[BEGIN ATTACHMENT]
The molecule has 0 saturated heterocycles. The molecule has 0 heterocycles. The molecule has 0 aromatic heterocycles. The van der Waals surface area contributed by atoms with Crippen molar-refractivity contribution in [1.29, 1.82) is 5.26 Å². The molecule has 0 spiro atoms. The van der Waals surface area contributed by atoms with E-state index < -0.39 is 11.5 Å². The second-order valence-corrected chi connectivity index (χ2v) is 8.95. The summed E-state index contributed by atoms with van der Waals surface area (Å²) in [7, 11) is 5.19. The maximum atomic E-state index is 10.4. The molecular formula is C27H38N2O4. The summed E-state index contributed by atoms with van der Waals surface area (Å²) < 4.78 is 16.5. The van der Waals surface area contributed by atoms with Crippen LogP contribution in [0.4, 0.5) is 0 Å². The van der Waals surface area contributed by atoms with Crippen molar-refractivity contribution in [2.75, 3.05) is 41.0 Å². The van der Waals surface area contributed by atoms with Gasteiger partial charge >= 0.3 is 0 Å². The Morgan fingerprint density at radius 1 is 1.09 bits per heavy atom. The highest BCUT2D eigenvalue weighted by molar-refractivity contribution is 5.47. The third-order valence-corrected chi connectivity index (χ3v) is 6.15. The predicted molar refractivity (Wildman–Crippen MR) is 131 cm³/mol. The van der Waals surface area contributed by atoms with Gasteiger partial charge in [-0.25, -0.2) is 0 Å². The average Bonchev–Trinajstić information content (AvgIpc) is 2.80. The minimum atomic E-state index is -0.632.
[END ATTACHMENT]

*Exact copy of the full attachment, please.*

The molecule has 0 saturated heterocycles. The molecule has 0 heterocycles. The molecule has 0 aromatic heterocycles. The van der Waals surface area contributed by atoms with Crippen molar-refractivity contribution in [1.29, 1.82) is 5.26 Å². The molecule has 0 spiro atoms. The van der Waals surface area contributed by atoms with E-state index < -0.39 is 11.5 Å². The second-order valence-corrected chi connectivity index (χ2v) is 8.95. The summed E-state index contributed by atoms with van der Waals surface area (Å²) in [7, 11) is 5.19. The maximum atomic E-state index is 10.4. The molecular formula is C27H38N2O4. The summed E-state index contributed by atoms with van der Waals surface area (Å²) < 4.78 is 16.5. The van der Waals surface area contributed by atoms with Crippen LogP contribution in [0.4, 0.5) is 0 Å². The van der Waals surface area contributed by atoms with Crippen molar-refractivity contribution in [2.75, 3.05) is 41.0 Å². The van der Waals surface area contributed by atoms with Gasteiger partial charge >= 0.3 is 0 Å². The Morgan fingerprint density at radius 1 is 1.09 bits per heavy atom. The highest BCUT2D eigenvalue weighted by molar-refractivity contribution is 5.47. The third-order valence-corrected chi connectivity index (χ3v) is 6.15. The predicted molar refractivity (Wildman–Crippen MR) is 131 cm³/mol. The van der Waals surface area contributed by atoms with Gasteiger partial charge in [-0.25, -0.2) is 0 Å². The average Bonchev–Trinajstić information content (AvgIpc) is 2.80. The minimum atomic E-state index is -0.632.